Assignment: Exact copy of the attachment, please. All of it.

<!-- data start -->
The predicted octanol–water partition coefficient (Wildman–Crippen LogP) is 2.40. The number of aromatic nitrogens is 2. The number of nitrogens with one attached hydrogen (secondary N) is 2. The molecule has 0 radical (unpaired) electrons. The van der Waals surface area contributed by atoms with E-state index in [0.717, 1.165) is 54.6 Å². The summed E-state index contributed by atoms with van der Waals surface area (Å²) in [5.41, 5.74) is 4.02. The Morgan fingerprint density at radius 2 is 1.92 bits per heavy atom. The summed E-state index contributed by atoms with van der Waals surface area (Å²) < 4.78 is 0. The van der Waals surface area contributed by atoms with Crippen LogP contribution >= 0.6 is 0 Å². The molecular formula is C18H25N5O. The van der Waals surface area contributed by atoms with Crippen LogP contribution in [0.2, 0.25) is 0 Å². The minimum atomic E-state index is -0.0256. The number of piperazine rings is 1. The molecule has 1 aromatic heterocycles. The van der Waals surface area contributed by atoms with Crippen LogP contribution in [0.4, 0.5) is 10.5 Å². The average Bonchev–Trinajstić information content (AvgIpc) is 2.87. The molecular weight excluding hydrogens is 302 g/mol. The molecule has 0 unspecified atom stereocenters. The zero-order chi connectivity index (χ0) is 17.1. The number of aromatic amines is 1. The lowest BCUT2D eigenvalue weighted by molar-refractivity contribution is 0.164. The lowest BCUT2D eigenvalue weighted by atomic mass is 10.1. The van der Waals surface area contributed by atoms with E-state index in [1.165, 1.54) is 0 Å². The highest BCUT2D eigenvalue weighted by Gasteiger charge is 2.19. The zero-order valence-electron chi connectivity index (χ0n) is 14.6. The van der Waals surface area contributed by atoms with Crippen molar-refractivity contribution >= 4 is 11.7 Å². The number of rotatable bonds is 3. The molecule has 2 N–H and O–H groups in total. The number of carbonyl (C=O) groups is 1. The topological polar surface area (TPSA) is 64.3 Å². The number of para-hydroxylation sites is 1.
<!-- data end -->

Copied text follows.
The predicted octanol–water partition coefficient (Wildman–Crippen LogP) is 2.40. The number of aromatic nitrogens is 2. The number of nitrogens with one attached hydrogen (secondary N) is 2. The molecule has 0 radical (unpaired) electrons. The van der Waals surface area contributed by atoms with E-state index in [0.717, 1.165) is 54.6 Å². The summed E-state index contributed by atoms with van der Waals surface area (Å²) in [5.41, 5.74) is 4.02. The Morgan fingerprint density at radius 2 is 1.92 bits per heavy atom. The summed E-state index contributed by atoms with van der Waals surface area (Å²) < 4.78 is 0. The van der Waals surface area contributed by atoms with Crippen LogP contribution >= 0.6 is 0 Å². The molecular formula is C18H25N5O. The van der Waals surface area contributed by atoms with Crippen LogP contribution in [0.2, 0.25) is 0 Å². The minimum atomic E-state index is -0.0256. The number of piperazine rings is 1. The molecule has 1 aromatic heterocycles. The van der Waals surface area contributed by atoms with Crippen LogP contribution in [0.4, 0.5) is 10.5 Å². The average Bonchev–Trinajstić information content (AvgIpc) is 2.87. The molecular weight excluding hydrogens is 302 g/mol. The molecule has 0 unspecified atom stereocenters. The zero-order chi connectivity index (χ0) is 17.1. The number of aromatic amines is 1. The lowest BCUT2D eigenvalue weighted by molar-refractivity contribution is 0.164. The lowest BCUT2D eigenvalue weighted by atomic mass is 10.1. The van der Waals surface area contributed by atoms with E-state index in [1.165, 1.54) is 0 Å². The highest BCUT2D eigenvalue weighted by Gasteiger charge is 2.19. The zero-order valence-electron chi connectivity index (χ0n) is 14.6. The van der Waals surface area contributed by atoms with Crippen molar-refractivity contribution >= 4 is 11.7 Å². The number of rotatable bonds is 3. The molecule has 2 N–H and O–H groups in total. The number of carbonyl (C=O) groups is 1. The topological polar surface area (TPSA) is 64.3 Å². The number of para-hydroxylation sites is 1.